Stark Reminder that Non-Union Employees are Usually Allowed to Strike

On December 20, a supervisor told three non-union employees at Hyundai Motor Manufacturing that on December 22 instead of working their normal 6 AM to 2 PM shift they would work a 6:30 AM to 3 PM shift. When the schedule change was not posted, and those employees were told to stay until 3 PM, they walked off the job at 2 PM in protest.

The employees returned to work the next day and were interviewed by management. They were interviewed separately but asked identical questions including whether they talked with each other before leaving. The employees continued to work until January 11 when they were given identical termination letters that said they voluntarily resigned when they walked off the job on December 22.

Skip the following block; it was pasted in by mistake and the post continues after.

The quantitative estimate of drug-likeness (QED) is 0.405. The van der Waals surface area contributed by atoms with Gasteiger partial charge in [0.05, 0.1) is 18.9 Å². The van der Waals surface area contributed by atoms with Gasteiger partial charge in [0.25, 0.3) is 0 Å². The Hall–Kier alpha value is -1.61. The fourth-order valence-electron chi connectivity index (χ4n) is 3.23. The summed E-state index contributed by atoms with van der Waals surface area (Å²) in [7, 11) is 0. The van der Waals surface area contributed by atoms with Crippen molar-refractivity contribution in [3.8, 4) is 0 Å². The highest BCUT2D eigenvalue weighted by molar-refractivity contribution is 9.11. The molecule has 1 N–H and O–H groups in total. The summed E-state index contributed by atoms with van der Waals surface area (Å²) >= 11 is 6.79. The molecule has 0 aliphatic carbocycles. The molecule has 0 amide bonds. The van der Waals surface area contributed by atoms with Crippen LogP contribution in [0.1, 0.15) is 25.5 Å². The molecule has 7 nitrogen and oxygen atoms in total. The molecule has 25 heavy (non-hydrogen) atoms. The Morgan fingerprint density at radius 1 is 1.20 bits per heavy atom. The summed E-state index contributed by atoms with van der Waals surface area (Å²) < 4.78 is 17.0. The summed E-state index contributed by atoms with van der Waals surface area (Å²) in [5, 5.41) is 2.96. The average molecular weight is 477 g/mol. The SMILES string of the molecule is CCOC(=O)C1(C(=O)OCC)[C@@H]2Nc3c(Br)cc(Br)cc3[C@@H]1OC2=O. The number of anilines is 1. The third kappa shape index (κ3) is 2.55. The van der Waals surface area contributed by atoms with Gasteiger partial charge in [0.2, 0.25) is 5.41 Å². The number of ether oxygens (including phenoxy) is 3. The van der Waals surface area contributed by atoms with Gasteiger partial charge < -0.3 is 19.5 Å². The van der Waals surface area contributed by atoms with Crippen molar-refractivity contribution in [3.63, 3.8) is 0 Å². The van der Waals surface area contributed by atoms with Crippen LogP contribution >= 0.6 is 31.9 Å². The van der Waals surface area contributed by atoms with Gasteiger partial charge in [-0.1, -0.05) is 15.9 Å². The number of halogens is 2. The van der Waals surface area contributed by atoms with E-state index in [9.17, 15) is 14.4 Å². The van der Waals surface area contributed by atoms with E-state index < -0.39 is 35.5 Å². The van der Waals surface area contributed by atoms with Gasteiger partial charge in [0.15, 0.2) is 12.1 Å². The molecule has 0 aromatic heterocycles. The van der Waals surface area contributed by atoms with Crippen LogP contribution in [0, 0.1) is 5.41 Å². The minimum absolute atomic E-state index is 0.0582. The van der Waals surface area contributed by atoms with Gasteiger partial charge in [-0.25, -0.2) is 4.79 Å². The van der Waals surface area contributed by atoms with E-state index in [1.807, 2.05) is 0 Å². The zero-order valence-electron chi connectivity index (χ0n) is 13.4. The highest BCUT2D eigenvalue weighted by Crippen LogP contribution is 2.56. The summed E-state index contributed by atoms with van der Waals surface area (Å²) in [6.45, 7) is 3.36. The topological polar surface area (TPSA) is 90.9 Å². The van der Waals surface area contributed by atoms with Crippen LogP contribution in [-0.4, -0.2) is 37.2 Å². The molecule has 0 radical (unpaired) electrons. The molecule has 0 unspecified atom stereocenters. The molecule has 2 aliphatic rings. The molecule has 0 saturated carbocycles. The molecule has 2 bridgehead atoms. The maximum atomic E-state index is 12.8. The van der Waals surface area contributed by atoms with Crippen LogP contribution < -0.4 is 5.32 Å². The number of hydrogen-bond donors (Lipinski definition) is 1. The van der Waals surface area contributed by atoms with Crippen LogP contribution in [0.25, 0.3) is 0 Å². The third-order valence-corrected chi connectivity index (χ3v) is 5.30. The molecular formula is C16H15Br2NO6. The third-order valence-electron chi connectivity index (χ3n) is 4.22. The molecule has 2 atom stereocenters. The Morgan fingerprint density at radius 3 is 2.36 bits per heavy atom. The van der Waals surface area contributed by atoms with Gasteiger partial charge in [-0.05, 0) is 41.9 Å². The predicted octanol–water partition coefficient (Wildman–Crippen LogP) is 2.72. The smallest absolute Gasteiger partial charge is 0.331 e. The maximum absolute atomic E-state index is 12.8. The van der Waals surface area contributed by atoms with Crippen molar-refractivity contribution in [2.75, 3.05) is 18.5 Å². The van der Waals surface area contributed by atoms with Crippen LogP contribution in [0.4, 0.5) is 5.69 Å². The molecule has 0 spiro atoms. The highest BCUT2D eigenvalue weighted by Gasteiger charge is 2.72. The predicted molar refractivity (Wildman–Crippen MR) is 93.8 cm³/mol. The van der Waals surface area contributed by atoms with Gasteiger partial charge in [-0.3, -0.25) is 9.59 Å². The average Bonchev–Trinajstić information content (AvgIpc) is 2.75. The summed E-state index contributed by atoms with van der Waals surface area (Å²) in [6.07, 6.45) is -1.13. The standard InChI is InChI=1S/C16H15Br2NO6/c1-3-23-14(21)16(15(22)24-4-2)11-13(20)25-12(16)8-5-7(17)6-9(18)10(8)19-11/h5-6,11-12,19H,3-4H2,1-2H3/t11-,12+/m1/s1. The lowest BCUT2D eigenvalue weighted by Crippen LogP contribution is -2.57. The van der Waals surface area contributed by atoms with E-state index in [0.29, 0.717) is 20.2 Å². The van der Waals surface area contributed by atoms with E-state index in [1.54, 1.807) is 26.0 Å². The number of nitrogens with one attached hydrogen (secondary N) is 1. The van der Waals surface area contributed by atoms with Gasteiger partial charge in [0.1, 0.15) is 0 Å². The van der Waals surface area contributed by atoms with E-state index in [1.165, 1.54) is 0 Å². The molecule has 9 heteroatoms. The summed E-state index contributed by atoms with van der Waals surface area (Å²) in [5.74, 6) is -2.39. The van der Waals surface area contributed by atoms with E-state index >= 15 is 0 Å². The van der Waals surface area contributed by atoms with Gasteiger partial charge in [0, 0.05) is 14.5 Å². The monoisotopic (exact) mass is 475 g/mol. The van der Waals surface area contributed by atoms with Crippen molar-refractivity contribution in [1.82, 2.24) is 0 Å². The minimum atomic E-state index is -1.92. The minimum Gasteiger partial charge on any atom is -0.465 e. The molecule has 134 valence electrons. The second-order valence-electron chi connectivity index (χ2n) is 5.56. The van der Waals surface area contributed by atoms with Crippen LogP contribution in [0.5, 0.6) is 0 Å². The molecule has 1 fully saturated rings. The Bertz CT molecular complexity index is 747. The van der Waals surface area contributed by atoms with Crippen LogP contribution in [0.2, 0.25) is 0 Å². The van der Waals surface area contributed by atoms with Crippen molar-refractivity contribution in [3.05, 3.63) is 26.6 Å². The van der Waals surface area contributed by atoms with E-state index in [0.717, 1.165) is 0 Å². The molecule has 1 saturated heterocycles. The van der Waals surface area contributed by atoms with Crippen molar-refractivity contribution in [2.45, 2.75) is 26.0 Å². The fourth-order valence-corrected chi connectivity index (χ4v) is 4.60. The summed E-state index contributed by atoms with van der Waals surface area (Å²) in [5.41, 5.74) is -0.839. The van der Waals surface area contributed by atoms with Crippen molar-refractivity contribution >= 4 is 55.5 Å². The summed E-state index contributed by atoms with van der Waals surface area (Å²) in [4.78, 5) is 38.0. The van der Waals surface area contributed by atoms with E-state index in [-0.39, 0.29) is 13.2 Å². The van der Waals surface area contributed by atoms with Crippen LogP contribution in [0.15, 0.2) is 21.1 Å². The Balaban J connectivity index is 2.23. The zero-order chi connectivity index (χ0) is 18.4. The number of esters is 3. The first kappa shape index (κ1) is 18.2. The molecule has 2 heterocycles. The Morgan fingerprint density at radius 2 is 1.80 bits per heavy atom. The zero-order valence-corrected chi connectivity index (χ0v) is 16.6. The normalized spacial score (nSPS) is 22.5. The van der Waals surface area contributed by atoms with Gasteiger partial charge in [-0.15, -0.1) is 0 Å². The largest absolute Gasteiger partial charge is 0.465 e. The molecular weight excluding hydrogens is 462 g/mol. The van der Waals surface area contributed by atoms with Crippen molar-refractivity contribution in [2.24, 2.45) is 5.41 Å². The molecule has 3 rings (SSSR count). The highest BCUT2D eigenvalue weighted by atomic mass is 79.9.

The employees filed an unfair labor practice charge over their termination. The Administrative Law Judge ruled that the manner of the interviews and questions asked during the interviews were unlawfully coercive. Huh? You can’t interview employees separately anymore? Further, the ALJ ruled that the walk-off was protected concerted activity because they were protesting a term or condition of employment, i.e. a changed schedule.

This case is a lesson for all my clients and audience members at seminars who don’t believe me that non-union workers are generally allowed to walk off the job or go on strike. Hyundai’s penalty for unlawfully claiming the employees voluntarily quit their job when they walked off is to rehire them with back pay, which means paying the employees their salary, benefits, and any ancillary items for the past 16 months.

Matt Austin owns Austin Legal, LLC, a boutique law firm based in Ohio that limits its representation to employers dealing with labor, employment, and OSHA matters. You can call Matt at (614) 285-5342 or email him at Matt@MattAustinLaborLaw.com.

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